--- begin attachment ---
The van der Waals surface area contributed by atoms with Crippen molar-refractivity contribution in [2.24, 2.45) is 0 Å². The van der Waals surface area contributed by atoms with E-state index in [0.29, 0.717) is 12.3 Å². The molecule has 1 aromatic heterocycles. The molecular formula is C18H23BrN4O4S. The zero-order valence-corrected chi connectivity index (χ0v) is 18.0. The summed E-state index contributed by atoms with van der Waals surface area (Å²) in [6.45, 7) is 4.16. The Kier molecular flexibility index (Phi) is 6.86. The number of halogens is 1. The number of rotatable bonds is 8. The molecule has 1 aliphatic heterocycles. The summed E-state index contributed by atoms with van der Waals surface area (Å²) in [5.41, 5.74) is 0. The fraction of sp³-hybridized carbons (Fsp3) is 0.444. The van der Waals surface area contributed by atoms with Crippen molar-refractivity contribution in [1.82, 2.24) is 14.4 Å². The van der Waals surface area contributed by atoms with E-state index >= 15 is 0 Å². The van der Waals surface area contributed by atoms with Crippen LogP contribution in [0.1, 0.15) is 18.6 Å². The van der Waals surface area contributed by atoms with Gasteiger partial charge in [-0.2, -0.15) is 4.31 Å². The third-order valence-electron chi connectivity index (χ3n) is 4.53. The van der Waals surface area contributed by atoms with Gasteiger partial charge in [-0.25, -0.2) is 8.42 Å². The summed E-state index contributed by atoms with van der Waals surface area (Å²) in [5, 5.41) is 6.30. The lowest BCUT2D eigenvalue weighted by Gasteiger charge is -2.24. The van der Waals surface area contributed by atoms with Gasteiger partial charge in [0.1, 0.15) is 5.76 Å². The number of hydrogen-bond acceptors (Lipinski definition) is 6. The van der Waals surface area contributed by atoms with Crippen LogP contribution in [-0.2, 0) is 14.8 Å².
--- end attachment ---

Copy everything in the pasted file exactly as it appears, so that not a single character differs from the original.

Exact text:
The van der Waals surface area contributed by atoms with Crippen molar-refractivity contribution in [2.24, 2.45) is 0 Å². The van der Waals surface area contributed by atoms with E-state index in [0.29, 0.717) is 12.3 Å². The molecule has 1 aromatic heterocycles. The molecular formula is C18H23BrN4O4S. The zero-order valence-corrected chi connectivity index (χ0v) is 18.0. The summed E-state index contributed by atoms with van der Waals surface area (Å²) in [6.45, 7) is 4.16. The Kier molecular flexibility index (Phi) is 6.86. The number of halogens is 1. The number of rotatable bonds is 8. The molecule has 1 aliphatic heterocycles. The summed E-state index contributed by atoms with van der Waals surface area (Å²) in [5.41, 5.74) is 0. The fraction of sp³-hybridized carbons (Fsp3) is 0.444. The van der Waals surface area contributed by atoms with Crippen molar-refractivity contribution in [1.82, 2.24) is 14.4 Å². The van der Waals surface area contributed by atoms with E-state index >= 15 is 0 Å². The van der Waals surface area contributed by atoms with Crippen LogP contribution in [0.1, 0.15) is 18.6 Å². The van der Waals surface area contributed by atoms with Gasteiger partial charge in [-0.2, -0.15) is 4.31 Å². The third-order valence-electron chi connectivity index (χ3n) is 4.53. The van der Waals surface area contributed by atoms with Gasteiger partial charge in [-0.25, -0.2) is 8.42 Å². The summed E-state index contributed by atoms with van der Waals surface area (Å²) in [5, 5.41) is 6.30. The lowest BCUT2D eigenvalue weighted by Gasteiger charge is -2.24. The van der Waals surface area contributed by atoms with Gasteiger partial charge in [0.1, 0.15) is 5.76 Å². The number of hydrogen-bond acceptors (Lipinski definition) is 6. The van der Waals surface area contributed by atoms with Crippen LogP contribution in [-0.2, 0) is 14.8 Å².